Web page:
A promotional poster for the Sandow Trocadero Vaudevilles (1894), showing dancers, clowns, trapeze artists, costumed dog, singers and costumed actors
Vaudeville (l/; French: [vodvil]) is a theatricalgenre of variety entertainment born in France at the end of the 1700s. A vaudeville is a comedy without psychological or moral intentions, based on a comical situation. It was originally a kind of dramatic composition or light poetry, usually a comedy, interspersed with songs or ballets. It became popular in the United States and Canada from the early 1880s until the early 1930s, but the idea of Vaudeville's theatre changed radically from its French antecedent.
The origin of this term is obscure, but is often explained as being derived from the French expression voix de ville ("voice of the city"). A second speculation is that it comes from the 15th-century songs on satire by poet Olivier Basselin, "Vaux de Vire". In his Connections television series, science historian James Burke argues that the term is a corruption of the French "Vau de Vire" ("Vire River Valley", in English), an area known for its bawdy drinking songs and where Basselin lived; Jean le Houx circa 1610 collected these works as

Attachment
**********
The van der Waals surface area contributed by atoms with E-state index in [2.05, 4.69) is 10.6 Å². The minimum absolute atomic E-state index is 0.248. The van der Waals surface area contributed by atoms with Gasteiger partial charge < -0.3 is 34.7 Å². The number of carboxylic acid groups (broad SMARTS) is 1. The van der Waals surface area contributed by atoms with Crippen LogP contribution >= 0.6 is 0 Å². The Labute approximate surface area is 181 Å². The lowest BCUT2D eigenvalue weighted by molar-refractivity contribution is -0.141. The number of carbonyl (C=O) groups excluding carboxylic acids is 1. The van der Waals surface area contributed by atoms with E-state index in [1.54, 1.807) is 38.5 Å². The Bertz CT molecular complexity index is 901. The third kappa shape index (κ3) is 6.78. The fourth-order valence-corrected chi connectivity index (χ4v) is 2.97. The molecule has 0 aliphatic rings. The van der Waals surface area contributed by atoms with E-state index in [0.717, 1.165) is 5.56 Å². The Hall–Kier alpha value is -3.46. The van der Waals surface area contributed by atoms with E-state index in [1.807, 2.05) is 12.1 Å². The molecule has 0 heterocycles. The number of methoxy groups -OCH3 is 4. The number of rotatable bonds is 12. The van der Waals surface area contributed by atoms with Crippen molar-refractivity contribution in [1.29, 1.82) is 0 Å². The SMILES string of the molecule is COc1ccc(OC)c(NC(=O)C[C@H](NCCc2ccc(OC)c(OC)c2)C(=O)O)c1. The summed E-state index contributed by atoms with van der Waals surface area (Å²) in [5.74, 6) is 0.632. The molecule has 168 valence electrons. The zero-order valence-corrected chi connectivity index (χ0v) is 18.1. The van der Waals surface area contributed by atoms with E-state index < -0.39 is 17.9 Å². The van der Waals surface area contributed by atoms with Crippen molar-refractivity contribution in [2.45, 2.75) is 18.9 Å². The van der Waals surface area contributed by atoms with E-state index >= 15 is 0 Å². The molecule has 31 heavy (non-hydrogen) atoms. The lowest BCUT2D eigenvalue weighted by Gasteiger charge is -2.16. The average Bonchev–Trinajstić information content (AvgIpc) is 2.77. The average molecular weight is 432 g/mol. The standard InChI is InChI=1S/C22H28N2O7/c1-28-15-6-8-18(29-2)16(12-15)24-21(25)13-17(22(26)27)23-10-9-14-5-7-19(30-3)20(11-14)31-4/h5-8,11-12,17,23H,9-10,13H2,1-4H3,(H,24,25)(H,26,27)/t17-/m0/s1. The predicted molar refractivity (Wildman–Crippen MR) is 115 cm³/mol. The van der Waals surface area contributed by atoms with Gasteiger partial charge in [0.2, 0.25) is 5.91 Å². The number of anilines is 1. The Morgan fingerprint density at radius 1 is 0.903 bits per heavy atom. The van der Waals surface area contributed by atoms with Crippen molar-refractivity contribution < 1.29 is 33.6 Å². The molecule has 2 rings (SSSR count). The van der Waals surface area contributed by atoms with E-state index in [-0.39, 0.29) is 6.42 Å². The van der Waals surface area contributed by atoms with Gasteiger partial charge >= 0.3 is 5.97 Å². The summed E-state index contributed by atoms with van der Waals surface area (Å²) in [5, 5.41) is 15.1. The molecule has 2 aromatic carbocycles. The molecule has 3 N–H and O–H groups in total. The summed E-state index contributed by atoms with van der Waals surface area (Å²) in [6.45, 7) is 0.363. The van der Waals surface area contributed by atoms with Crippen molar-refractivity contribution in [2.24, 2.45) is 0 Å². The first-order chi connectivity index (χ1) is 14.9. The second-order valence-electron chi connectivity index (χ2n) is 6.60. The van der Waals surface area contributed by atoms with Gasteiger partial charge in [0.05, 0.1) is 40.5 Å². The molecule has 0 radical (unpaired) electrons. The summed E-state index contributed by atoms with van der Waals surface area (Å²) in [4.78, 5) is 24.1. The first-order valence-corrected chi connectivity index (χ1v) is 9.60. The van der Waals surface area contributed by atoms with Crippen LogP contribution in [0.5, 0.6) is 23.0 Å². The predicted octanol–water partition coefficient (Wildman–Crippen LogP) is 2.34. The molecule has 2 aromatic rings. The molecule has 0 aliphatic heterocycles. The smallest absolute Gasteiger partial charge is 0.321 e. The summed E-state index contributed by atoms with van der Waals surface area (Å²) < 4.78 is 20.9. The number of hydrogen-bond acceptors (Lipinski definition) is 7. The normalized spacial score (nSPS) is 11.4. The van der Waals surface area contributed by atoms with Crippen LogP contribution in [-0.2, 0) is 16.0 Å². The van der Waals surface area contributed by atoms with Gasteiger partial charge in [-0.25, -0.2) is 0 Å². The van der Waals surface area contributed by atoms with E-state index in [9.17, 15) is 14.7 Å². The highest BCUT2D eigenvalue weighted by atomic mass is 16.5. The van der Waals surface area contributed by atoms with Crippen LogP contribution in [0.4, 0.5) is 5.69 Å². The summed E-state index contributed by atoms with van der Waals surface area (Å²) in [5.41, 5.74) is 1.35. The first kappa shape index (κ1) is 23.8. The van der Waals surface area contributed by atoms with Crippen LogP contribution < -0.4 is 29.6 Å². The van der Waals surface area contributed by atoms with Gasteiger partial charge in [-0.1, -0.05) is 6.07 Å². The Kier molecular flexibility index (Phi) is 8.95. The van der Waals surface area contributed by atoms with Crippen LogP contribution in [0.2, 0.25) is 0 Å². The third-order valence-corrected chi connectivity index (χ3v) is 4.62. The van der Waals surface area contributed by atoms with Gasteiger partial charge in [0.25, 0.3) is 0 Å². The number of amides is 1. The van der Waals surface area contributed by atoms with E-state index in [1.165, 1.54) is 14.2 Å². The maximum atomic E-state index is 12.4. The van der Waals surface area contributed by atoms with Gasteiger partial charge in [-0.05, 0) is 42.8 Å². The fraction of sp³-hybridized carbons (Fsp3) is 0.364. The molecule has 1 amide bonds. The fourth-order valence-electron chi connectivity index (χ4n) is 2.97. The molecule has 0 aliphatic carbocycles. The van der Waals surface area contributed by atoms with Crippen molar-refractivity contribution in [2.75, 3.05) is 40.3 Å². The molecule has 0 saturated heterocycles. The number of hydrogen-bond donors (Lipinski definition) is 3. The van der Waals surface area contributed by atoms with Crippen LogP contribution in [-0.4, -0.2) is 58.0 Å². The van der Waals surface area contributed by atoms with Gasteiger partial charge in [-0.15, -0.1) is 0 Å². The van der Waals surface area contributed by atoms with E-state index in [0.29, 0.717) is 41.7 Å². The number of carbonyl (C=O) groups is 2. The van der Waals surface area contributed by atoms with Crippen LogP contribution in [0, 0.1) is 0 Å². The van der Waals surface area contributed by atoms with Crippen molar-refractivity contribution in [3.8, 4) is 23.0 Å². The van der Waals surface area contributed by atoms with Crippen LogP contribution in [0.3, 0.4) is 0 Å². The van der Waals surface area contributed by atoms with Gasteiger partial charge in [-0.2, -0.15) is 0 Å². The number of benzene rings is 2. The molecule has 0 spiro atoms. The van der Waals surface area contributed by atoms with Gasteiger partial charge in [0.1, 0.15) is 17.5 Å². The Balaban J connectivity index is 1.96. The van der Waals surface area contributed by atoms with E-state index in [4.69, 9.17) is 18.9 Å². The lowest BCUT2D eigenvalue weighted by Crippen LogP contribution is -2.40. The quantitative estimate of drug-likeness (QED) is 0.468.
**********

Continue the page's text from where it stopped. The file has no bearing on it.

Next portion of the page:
Le Livre des Chants nouveaux de Vaudevire [fr], which is probably the direct origin of the word. Some, however, preferred the earlier term "variety" to what manager Tony Pastor called its "sissy and Frenchified" successor. Thus, vaudeville was marketed as "variety" well into the 20th century.